This on-going pandemic is pressing in on people from all angles. It is causing distrust, angry comments, judgement and assumptions. People run the spectrum from full lockdown to unprotected flaunting. Throw in the middle of this that we have lost the ability to seek context or have discussions anymore. People take a thread of information or an image and make comments based on where they stand on an issue insisting that others absolutely agree with them. It’s exhausting and it doesn’t feel like we can treat each other as people anymore. We have decided to judge people based on taking sides.

Honestly, I feel people are doing this because they care. I don’t think its malicious or mean spirited (in most cases). People want to be seen and heard. This isn’t a new sentiment. It just happens to be front and center in almost every interpersonal interaction. I wanted to frame how I’m seeing, and experiencing, communication before sharing a story. It’s a story that has more meaning now to me than it did ever in the past . . .

A few weeks ago, my daughter came home to visit and see her friends. They discussed this beforehand and made sure they were being responsible where and when they met. She felt compelled to come back because one of her dearest friends just got engaged and she wanted to congratulate both of them in person. Since I had her home, I did what I had been taught – use her help with chores around the house. My daughter has always been fit and athletic and I could use her muscles to get some things attended to. We had a ball fixing a split rail fence, visiting the hardware store all masked up multiple times (because you never get everything on the first trip), and catching up on how life is going.

When she got back to her home in Indianapolis, she texted, “Dad, I’m becoming like you because you fix things for your mom and dad when you go visit them.” I beamed through glistening eyes. The next phases of our lives were in process. The following weekend, I went home to Ada, Ohio to visit my elderly parents. I am the trustee of their lives now, and they can’t sign certain things without me present. Again, we checked with each other to make sure everyone was healthy and safe before I trekked north.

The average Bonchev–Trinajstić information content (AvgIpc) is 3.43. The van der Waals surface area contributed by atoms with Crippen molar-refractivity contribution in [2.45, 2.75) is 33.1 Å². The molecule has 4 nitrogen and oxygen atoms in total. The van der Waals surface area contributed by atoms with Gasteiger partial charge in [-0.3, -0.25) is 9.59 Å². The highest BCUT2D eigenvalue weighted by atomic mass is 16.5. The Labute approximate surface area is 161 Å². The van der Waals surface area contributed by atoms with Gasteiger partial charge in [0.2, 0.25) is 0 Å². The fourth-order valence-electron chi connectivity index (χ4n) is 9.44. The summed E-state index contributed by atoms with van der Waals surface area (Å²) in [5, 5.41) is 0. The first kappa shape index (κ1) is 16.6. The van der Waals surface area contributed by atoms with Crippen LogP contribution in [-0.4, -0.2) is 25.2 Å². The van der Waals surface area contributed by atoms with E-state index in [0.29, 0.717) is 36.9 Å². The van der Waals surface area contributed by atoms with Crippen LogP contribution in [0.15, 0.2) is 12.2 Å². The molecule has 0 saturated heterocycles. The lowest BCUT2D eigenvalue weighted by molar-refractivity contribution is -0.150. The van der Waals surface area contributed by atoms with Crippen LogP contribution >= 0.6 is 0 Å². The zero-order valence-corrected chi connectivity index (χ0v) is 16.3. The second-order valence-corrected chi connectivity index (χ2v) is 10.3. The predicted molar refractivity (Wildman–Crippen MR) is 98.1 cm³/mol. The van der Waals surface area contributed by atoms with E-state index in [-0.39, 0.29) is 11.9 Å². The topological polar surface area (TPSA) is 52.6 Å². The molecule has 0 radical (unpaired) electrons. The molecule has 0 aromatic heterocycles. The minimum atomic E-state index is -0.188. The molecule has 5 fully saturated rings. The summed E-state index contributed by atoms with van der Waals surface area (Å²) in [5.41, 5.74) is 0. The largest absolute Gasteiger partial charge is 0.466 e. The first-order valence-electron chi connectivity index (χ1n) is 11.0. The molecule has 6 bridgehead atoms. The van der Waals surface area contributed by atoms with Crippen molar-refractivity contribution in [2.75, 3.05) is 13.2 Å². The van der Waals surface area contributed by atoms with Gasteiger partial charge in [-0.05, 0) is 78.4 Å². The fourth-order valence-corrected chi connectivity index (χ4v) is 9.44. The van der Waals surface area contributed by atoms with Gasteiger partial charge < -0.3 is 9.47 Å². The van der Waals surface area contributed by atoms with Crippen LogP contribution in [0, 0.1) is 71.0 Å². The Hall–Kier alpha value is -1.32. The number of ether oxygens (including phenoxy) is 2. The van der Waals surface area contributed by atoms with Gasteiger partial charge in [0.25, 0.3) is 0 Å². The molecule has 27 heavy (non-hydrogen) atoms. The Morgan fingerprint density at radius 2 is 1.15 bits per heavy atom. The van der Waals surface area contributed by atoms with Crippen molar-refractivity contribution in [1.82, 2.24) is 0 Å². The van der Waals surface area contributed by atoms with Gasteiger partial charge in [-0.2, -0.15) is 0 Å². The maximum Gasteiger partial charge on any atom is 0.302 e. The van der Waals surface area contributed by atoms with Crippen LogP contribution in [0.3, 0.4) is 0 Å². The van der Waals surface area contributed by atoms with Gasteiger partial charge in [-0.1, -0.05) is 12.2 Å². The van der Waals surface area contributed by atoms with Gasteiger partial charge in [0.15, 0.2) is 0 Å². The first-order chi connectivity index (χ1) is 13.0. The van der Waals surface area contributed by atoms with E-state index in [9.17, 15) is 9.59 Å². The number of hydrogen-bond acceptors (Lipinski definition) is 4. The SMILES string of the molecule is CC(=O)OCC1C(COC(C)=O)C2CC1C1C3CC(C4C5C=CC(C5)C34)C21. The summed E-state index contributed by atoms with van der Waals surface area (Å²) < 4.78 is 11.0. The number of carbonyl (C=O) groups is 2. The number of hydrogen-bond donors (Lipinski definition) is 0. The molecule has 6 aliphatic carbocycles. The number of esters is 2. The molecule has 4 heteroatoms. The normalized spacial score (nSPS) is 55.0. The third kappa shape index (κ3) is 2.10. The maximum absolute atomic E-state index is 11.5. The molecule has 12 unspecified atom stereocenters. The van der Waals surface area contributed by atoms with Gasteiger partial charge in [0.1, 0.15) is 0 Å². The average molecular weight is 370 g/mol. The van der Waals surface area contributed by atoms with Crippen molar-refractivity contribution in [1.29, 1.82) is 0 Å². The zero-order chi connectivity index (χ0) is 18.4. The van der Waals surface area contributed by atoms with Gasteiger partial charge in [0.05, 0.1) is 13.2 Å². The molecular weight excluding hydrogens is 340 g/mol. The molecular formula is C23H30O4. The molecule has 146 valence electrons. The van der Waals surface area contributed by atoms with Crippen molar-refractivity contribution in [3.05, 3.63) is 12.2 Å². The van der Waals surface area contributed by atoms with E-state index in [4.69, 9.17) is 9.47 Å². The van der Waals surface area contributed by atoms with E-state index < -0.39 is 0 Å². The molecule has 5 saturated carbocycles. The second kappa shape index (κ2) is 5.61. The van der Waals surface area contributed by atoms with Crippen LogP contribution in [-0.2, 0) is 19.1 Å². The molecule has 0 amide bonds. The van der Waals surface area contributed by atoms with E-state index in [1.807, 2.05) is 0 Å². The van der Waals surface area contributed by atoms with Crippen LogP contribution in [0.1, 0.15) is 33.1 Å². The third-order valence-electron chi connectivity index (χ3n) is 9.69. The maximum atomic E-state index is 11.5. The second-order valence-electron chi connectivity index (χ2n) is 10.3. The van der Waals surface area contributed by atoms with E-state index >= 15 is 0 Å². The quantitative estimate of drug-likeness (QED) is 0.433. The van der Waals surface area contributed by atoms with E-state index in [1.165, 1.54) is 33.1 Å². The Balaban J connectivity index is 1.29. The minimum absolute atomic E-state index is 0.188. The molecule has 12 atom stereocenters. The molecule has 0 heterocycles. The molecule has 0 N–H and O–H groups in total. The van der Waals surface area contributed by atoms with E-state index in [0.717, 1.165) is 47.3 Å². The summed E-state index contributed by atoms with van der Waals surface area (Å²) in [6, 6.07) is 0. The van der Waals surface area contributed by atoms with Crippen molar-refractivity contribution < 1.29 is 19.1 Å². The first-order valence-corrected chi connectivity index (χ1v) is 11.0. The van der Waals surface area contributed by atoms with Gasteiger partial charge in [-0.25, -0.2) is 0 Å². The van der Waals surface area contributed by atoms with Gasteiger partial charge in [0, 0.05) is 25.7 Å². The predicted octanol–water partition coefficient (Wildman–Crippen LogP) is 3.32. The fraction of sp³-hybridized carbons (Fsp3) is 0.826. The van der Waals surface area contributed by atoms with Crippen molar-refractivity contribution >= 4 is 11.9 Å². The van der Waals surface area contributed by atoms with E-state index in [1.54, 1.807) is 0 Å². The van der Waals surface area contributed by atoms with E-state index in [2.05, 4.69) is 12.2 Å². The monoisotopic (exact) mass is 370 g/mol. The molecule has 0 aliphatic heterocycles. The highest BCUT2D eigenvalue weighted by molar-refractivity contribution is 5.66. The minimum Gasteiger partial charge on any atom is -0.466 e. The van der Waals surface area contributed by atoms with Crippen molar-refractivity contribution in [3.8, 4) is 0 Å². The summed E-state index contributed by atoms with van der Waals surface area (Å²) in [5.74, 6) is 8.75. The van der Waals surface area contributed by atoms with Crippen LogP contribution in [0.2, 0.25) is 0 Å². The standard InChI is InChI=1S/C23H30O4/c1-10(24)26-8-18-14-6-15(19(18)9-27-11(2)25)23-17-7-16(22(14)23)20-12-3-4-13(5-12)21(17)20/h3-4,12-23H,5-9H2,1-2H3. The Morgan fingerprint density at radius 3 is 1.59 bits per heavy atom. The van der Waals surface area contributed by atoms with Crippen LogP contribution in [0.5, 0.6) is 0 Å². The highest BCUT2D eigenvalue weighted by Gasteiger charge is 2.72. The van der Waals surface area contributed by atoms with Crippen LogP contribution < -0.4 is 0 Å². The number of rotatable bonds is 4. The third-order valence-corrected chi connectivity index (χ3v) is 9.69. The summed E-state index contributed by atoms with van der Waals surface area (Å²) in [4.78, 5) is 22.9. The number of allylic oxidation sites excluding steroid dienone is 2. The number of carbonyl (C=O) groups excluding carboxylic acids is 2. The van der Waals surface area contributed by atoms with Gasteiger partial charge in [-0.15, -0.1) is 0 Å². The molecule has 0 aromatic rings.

I made it up for the day and went to a bank to sign some papers. Here’s where reality hits. I drove my parents over to Kenton, Ohio which is about fifteen minutes away. They felt I was putting them out, but I reassured them I was fine and glad to be their Uber. As we arrived, we masked up and I needed to assist my father who walks with canes and can’t see well at all. My father is now legally blind, and I had to help guide him the one block to the bank. When we were signing papers, I gently guided his hand to the line on the forms to fill in his signature. I had to repeat what the banker was saying because my mom is losing her hearing. My dad is a talker and he likes to connect and spin a yarn with everyone he encounters. He tried to do that with the young banker, but he was disinterested and just wanted to get through the task at hand. I’m sure he wanted to leave the bank as quickly as he could to get back to the family activities he was anticipating for the weekend. I could see my mom was hurt that the banker was impersonal because that just isn’t who she is.